Wednesday, August 01, 2012

Mike Gillis' Aquaman Shrine

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F.O.A.M. member Mike Gillis posted this pic of his personal Aquaman Shrine over on his Facebook page today. A nice collection of orange and green, with the F.O.A.M. certificate being the cherry on top!

A discussion popped up on Mike's wall about whether a collection like this might discourage any potential female if she saw it on display in the home of a potential suitor. So the Shrine wants to ask the ladies out there in the audience--what say you?


(I know that if you're here, you're obviously not the type to be turned off by such a thing, but hey we're doing what we can here at Shrine Central!)

4 comments:

Mike Gillis said...

My take on it is that I don't want to be with someone who would be scared off by my fandom.

As I said on my Facebook page, I've always hated that scene in the 40 Year Old Virgin where Steve Carrell's character sells all of his geeky stuff as a part of "growing up."

Being an adult means liking what you like and not using the judgments of other people to shape how you live your life.

I'm a geek. I love what I love and I am not ashamed to display my love.

If I dated a girl who loved horses or botany or ancient Sumerian history or the Red Sox and surrounded herself with things from her passion, it would be a terrible thing to force them to choose between a hobby and our relationship. I couldn't imagine being so cruel and presumptive to think that I had any right to decide how my partner lived their life or how they spent their spare time and money.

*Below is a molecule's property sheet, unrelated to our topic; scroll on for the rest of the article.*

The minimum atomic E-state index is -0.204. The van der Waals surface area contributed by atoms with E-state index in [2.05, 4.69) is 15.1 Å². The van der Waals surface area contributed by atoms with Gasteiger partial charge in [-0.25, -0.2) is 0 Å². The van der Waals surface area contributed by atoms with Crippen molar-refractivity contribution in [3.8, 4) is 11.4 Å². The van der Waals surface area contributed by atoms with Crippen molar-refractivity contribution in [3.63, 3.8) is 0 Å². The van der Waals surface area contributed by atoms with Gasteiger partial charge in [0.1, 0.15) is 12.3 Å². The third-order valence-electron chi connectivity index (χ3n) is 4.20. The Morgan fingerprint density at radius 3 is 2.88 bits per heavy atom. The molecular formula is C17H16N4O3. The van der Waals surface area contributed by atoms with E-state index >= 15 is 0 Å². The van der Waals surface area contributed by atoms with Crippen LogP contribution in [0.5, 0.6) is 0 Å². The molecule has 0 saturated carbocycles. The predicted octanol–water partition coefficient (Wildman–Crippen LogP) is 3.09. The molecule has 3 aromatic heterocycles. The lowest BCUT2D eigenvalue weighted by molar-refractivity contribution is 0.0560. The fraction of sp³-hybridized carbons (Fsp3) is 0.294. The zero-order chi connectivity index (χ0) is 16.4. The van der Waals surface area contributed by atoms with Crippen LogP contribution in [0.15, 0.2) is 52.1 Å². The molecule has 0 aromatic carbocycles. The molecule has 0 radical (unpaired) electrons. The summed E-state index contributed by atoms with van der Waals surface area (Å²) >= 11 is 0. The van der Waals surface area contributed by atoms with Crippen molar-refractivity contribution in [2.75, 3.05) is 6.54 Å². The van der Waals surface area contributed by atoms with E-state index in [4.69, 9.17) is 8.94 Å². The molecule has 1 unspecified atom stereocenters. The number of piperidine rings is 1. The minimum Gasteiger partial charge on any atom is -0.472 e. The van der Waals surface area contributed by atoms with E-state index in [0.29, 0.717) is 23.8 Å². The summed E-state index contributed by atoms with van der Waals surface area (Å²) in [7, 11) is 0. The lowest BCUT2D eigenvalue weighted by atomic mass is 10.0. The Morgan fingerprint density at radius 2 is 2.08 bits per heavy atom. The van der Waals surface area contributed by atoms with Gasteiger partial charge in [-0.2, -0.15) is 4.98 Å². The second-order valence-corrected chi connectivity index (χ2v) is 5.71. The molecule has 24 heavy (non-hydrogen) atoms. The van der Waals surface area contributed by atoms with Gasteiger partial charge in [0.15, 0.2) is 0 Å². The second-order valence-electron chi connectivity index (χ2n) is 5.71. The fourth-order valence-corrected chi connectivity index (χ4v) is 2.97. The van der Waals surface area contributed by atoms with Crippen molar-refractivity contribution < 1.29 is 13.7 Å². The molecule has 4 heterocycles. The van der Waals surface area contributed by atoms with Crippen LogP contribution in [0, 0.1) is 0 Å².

Are they hurting someone? Are they forcing their hobby on me or demanding that I like it as a requisite of the relationship?

If the answer to those questions is "No," then I won't try to dissuade them of their passion.

I've loved comics since I was a kid and they helped make my traumatic middle school and high school years bearable.

The only way I would part with them over a relationship is if I need to sell them to pay for a partner's life-saving surgery.

If they demand I get rid of my comics or my fandom as a condition of dating them then they don't really love me.

Aside from the stereotypes, I see no difference between my collection and that of a diehard sports fan who fills their den with signed baseballs or autographed pictures of their favorite players.

Now I don't care a whit about baseball or sports, but I can understand loving something like that, and I can understand a person who loves their hobbies.

Personally, I find geekdom attractive. I want to date someone who CARES about something, who is PASSIONATE about something, who collects something, studies something.... I don't care if its something that I care about.

I just want them to love something and care about it. Because that's what makes people interesting. And it makes buying them presents a helluva lot easier.

Caffeinated Joe said...

Cool collection! And don't care if someone else would like it or not, like it and do what you want! I have my Aqua-stuff up, my wife doesn't care. To each their own, shouldn't be any other way.

Laurie S. Sutton said...

Mike makes an eloquent point. As far as I'm concerned, he should let his geek flag fly. If a potential girlfriend doesn't salute, it should be hasta la vista, baby.

Personally, I've never had a boyfriend look askance at my collections of comics, action figures, and posters. Then again, the majority of them have worked in the comics industry!

Earth 2 Chris said...

I hate that scene in The 40-Year Old Virgin as well. He had to change himself to be worthy of a mate. Whatever. Bad message.

The first time my future wife came over to my home, she plopped down, picked up a stack of comics and start reading. I knew then, it was love. ;-)

Chris